Posted on July 21, 2022 at 4:09 PM, updated July 28, 2022 at 11:41 AM Print
National Science Foundation funding supports assistive technology to aid the disabled
CLEVELAND (July 19, 2022)— An interdisciplinary team at Cleveland State University has been awarded a $2 million grant from the National Science Foundation (NSF) for work on Human-Machine Systems for Physical Rehabilitation and research-inspired teaching around those assistive technologies for the disabled to improve their creation, functionality and retained use.
“There is a compelling national need for advanced research to develop technology for people with disabilities,” said Eric M. Schearer, Ph.D., associate professor of mechanical engineering at CSU’s Washkewicz College of Engineering and the team’s Principal Investigator (PI).
“This technology can help us significantly improve people’s lives -- preventing falls, restoring motor function after paralysis and regenerating muscle after traumatic injuries,” Dr. Schearer added. “Despite the development of impressive devices, people with disabilities abandon assistive technologies at alarmingly high rates—largely because their perspectives are not included in the development process.”
Barriers to continued use include privacy concerns, suitability of the technology for daily usage, trust in the devices themselves, stigma surrounding them, and a lack of overall training. These can be overcome through better collaboration between developers and potential device users through the NSF Research Traineeship (NRT) program outlined in the grant.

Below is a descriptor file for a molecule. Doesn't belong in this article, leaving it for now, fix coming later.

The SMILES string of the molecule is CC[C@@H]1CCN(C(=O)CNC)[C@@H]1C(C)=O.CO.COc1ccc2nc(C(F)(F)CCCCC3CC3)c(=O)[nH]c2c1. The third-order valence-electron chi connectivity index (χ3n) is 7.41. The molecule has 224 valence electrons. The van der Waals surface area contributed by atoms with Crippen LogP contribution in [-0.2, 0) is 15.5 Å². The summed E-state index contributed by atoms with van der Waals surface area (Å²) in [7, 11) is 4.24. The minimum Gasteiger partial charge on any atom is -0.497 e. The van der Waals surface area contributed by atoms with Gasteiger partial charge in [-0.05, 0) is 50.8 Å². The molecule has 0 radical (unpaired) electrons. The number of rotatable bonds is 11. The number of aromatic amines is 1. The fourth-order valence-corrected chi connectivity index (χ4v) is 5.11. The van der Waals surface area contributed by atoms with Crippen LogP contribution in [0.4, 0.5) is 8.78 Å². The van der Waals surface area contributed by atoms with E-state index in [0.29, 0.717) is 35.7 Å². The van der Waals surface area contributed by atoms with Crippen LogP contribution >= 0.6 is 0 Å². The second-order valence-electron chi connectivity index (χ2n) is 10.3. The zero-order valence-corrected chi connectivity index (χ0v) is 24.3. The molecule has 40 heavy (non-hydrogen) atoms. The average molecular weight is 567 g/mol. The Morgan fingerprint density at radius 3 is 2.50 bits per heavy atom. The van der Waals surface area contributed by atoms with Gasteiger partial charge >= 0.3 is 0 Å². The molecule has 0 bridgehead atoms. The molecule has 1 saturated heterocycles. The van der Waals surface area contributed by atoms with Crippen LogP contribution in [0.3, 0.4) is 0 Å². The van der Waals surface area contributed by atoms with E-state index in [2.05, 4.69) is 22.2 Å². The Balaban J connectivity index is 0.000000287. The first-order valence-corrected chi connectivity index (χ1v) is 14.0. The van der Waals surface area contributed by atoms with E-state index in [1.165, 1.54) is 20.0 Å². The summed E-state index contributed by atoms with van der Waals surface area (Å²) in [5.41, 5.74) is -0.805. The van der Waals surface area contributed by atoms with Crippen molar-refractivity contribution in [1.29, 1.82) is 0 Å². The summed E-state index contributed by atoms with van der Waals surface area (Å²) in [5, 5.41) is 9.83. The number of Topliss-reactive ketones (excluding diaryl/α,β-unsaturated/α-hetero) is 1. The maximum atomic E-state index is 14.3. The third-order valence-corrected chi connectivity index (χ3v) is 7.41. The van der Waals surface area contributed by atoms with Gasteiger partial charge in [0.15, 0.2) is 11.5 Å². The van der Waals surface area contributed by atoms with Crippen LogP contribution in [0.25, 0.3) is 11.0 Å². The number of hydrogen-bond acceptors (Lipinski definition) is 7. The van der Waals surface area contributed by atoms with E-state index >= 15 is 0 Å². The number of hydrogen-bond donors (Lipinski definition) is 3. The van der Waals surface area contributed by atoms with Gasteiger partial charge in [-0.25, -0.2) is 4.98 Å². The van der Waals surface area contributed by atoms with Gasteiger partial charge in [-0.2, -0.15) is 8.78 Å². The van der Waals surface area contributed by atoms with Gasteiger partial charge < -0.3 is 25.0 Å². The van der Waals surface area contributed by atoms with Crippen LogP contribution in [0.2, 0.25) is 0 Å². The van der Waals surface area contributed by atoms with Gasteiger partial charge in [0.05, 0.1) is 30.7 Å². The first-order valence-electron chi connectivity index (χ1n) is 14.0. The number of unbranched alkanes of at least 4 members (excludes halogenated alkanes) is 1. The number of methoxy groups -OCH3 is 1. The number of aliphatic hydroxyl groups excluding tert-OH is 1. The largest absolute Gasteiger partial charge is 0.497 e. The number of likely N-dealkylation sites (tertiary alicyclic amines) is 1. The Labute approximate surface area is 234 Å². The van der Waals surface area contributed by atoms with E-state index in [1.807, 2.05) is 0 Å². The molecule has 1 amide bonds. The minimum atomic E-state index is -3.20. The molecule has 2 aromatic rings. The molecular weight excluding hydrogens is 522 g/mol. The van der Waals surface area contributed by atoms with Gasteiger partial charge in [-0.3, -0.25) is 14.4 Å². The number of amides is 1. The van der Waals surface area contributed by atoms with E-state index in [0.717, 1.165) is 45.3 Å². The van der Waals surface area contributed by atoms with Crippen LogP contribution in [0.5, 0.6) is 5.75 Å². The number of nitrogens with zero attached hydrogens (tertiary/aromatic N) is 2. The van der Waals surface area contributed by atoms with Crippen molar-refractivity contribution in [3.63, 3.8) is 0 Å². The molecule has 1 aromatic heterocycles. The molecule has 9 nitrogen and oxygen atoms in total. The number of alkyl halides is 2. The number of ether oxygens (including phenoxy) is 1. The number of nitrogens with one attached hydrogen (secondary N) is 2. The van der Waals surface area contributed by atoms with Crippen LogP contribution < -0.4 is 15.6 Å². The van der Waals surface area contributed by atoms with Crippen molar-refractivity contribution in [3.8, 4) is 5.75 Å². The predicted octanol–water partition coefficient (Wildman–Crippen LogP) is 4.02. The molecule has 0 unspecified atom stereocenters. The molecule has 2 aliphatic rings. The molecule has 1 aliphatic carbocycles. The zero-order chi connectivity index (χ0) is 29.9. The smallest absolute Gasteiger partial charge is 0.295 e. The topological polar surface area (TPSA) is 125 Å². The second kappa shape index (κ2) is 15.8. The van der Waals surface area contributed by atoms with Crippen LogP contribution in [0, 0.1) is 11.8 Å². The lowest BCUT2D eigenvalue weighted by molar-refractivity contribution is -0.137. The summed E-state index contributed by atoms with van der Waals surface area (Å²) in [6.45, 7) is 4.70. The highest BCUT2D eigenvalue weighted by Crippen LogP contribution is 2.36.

Dr. Schearer is one of the team’s ten core participants, with membership spanning CSU’s mechanical engineering, health sciences, urban studies, biomedical engineering and computer science divisions.
The team is rounded out by Brian Davis, Ph.D.; Debbie Espy, PT, Ph.D.; Kelle DeBoth, Ph.D., OTR/L; Nicholas Zingale, Ph.D., Prabaha Sikder, Ph.D.; Chandra Kothapalli, Ph.D.; Hanz Richter Ph.D., and Hongkai Yu, Ph.D., Andrew Slifkin, Ph.D., Doug Wajda, Ph.D., Gina Kubek, OTD, April Yorke, Ph.D., Anne Su, Ph.D. and Josiah Owusu-Danquah, Ph.D., as well as Gemma Jiang, Ph.D. (Colorado State University).
The long-term vision is for engineers, therapists, psychologists and urban experts to collaborate on physical rehabilitation teams that create technologies empowering people with disabilities—thereby creating more inclusive, cross-functional “wraparound” models around them.
“This [NRT] program seeks to support novel models of interdisciplinary research-based graduate education, with the aim of producing future scholars who can bring together innovative ideas from multiple disciplines to significantly advance convergent scholarly research,” said Nigamanth Sridhar, Ph.D., interim provost and senior vice president of academic affairs at CSU. “This project is a true representation of such a novel model and CSU is incredibly proud to lead on this national stage.”
About Cleveland State University
Founded in 1964, Cleveland State University is a public research institution that provides a dynamic setting for Engaged Learning. With nearly 16,000 students, 10 colleges and schools and more than 175 academic programs, CSU was again chosen for 2021 as one of America’s best universities by U.S. News & World Report, including the #1 public university in Ohio for social mobility. Find more information at www.csuohio.edu.